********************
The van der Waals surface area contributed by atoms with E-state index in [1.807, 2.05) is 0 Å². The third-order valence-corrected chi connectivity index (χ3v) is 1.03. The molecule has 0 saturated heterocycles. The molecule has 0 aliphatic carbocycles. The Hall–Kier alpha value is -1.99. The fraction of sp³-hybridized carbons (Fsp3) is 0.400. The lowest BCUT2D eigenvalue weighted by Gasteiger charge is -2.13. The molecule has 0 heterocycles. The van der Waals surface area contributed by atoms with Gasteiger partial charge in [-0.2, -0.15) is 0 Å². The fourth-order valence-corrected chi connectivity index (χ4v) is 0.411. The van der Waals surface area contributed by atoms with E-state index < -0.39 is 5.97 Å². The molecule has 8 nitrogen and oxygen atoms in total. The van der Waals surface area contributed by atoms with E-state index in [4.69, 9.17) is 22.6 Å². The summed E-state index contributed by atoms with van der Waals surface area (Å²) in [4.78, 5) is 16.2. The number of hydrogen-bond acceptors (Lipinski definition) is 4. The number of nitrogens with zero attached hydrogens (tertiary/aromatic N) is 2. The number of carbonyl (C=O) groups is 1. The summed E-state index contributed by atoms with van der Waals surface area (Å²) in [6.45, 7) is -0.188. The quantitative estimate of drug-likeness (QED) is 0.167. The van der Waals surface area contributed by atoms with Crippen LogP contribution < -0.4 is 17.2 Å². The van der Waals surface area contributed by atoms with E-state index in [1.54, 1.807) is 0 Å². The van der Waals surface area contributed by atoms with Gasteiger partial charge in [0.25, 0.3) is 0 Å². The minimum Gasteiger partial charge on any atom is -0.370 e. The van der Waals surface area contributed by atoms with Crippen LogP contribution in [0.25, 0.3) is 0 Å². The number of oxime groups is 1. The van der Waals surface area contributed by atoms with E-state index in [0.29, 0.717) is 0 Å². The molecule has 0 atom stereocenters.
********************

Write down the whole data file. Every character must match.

The van der Waals surface area contributed by atoms with E-state index in [1.807, 2.05) is 0 Å². The third-order valence-corrected chi connectivity index (χ3v) is 1.03. The molecule has 0 saturated heterocycles. The molecule has 0 aliphatic carbocycles. The Hall–Kier alpha value is -1.99. The fraction of sp³-hybridized carbons (Fsp3) is 0.400. The lowest BCUT2D eigenvalue weighted by Gasteiger charge is -2.13. The molecule has 0 heterocycles. The van der Waals surface area contributed by atoms with Gasteiger partial charge in [-0.2, -0.15) is 0 Å². The fourth-order valence-corrected chi connectivity index (χ4v) is 0.411. The van der Waals surface area contributed by atoms with E-state index < -0.39 is 5.97 Å². The molecule has 8 nitrogen and oxygen atoms in total. The van der Waals surface area contributed by atoms with E-state index in [4.69, 9.17) is 22.6 Å². The summed E-state index contributed by atoms with van der Waals surface area (Å²) in [4.78, 5) is 16.2. The number of hydrogen-bond acceptors (Lipinski definition) is 4. The number of nitrogens with zero attached hydrogens (tertiary/aromatic N) is 2. The number of carbonyl (C=O) groups is 1. The summed E-state index contributed by atoms with van der Waals surface area (Å²) in [6.45, 7) is -0.188. The quantitative estimate of drug-likeness (QED) is 0.167. The van der Waals surface area contributed by atoms with Crippen LogP contribution < -0.4 is 17.2 Å². The van der Waals surface area contributed by atoms with E-state index in [1.54, 1.807) is 0 Å². The van der Waals surface area contributed by atoms with Gasteiger partial charge in [0.25, 0.3) is 0 Å². The minimum Gasteiger partial charge on any atom is -0.370 e. The van der Waals surface area contributed by atoms with Crippen LogP contribution in [0.25, 0.3) is 0 Å². The number of oxime groups is 1. The van der Waals surface area contributed by atoms with E-state index in [0.29, 0.717) is 0 Å². The molecule has 0 atom stereocenters.